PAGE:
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Fresh off his success with the Dark Knight Trilogy, along with a little Inception sprinkled in, Christopher Nolan served as both writer and director on his latest project, Interstellar. It was one of those rare films in which, no matter how many trailers we saw, we really never got a great feel for what the film was about. Critical response was strong, but with a newborn at home it came and went in theaters without us getting a chance to see it.
Now, with the film releasing on Blu-ray on March 31, it’s time to rectify that and find out if Nolan’s first directorial effort since 2012’s The Dark Knight Rises is worthy of the praise it received.
Set sometime in the near future, Interstellar finds Earth devastated by famine, the result of sweeping global climate change, and society now centred on agriculture. It’s here we find the widowed Cooper (played by Matthew McConaughey), along with his father-in-law (John Lithgow) and two children, tending to a farm. His daughter, Murph, is having troubles with a “ghost,” which Cooper determines is actually providing them with a set of coordinates.
Upon tracking these coordinates Cooper finds the remnants of NASA. The program is now headed by Dr. John Brand (Michael Caine) and his daughter, Amelia (Anne Hathaway), who proceeds to let Coop know the severity of the problems: Earth is dying. Their only hope is to send a crew into a wormhole, apparently created by an advanced race trying to help humanity survive, to find an inhabitable world for people to colonize and eventually repopulate the species.
From there, Interstellar splits its time between the space mission and those left behind, including Brand, Murph (Jessica Chastain) and her brother Tom (Casey Affleck). If it seems odd for those actors to play Cooper’s children, that’s explained by having time move at dramatically different speeds with one planet potentially costing the crew 51 Earth years in a one-day cycle. The divergent storylines unfold in an interesting way, and they help keep the sci-fi grounded in emotional connections.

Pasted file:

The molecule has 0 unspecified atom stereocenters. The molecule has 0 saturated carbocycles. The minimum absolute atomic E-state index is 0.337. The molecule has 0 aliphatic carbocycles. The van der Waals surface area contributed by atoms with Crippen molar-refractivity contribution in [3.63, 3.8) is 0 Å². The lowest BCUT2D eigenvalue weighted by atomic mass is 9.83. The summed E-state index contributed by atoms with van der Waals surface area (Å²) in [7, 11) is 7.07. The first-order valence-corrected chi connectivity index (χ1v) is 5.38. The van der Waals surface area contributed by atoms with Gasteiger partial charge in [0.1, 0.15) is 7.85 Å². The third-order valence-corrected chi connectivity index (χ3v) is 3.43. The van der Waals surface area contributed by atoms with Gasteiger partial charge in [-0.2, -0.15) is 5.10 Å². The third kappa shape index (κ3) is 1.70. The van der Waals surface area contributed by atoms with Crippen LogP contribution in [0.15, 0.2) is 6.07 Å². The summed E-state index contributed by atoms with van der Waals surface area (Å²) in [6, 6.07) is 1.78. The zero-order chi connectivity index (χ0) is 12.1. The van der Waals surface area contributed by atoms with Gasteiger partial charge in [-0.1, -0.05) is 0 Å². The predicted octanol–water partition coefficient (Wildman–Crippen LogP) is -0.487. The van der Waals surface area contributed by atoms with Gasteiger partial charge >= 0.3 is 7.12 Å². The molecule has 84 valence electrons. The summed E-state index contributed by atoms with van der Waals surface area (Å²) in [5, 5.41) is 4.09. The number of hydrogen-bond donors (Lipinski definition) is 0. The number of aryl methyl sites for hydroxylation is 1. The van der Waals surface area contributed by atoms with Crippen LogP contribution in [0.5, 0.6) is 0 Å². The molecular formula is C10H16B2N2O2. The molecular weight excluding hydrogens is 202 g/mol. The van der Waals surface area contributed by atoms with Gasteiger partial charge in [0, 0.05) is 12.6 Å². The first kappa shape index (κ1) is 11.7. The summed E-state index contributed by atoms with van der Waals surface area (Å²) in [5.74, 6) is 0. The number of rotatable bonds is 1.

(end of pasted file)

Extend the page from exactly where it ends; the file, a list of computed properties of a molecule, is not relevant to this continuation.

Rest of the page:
We’re big fans of plausible fiction, and the way Interstellar’s future is presented is a good example of that. Rather than some mysterious plague or Third World War that has turned the world into a post-apocalyptic cliché, it’s just normal people doing what they need to do to survive while trying to maintain a sense of normalcy. Plus, as noted, the story does a nice job of balancing some weighty science fiction by keeping concepts like love and family front and centre throughout.
The phrase “all-star cast” has been driven into the ground over the years, but there is ton of quality actors and actresses at work here starting with McConaughey, whose efforts in films like Mud and Dallas Buyers Club (not to mention True Detective) have pretty much erased the damage he did with Failure to Launch, Two for the Money and so on. Caine and Hathaway, who both worked with Nolan on Batman, do well, and there’s even a strong turn from Matt Damon.
With a reported budget of US$165 million it should come as no surprise that the special effects are excellent, whether within the craft, the vastness of space or on alien worlds. Once again, everything is grounded in reality, so don’t expect laser weapons or Prometheus-style synthetic lifeforms, but there is still some cool stuff, including the weird robot companions TARS and CASE.
While you can nitpick items here and there, by far the biggest issue we had with the film was the dense amount of scientific information (real or fabricated) to digest. A lot of times in movies you’ll be given a very technical sounding piece of information, only for a character to break it down into bite-sized relatable bits so you at least have an idea of what they’re talking about. That’s often not the case here, and it becomes increasingly difficult to follow the further you go.
It reminded us of the second and third entrants in The Matrix, which cast aside the cool mystery surrounding the virtual world for exposition heavy dialogue that never seemed to go anywhere and served only to delay the next fight. There aren’t any massive action sequences in Interstellar, but the complexity of the plot’s technical aspects weigh things down and had us scratching our heads at the late twists instead of just going with the flow.
Interstellar is probably best categorized as “thinking man’s science fiction.” It sets the table quite well and offers plenty of interesting moments, even if eventually all the chatter about worm holes, five-dimensional space and using gravity to communicate across space and time gets a bit exhausting.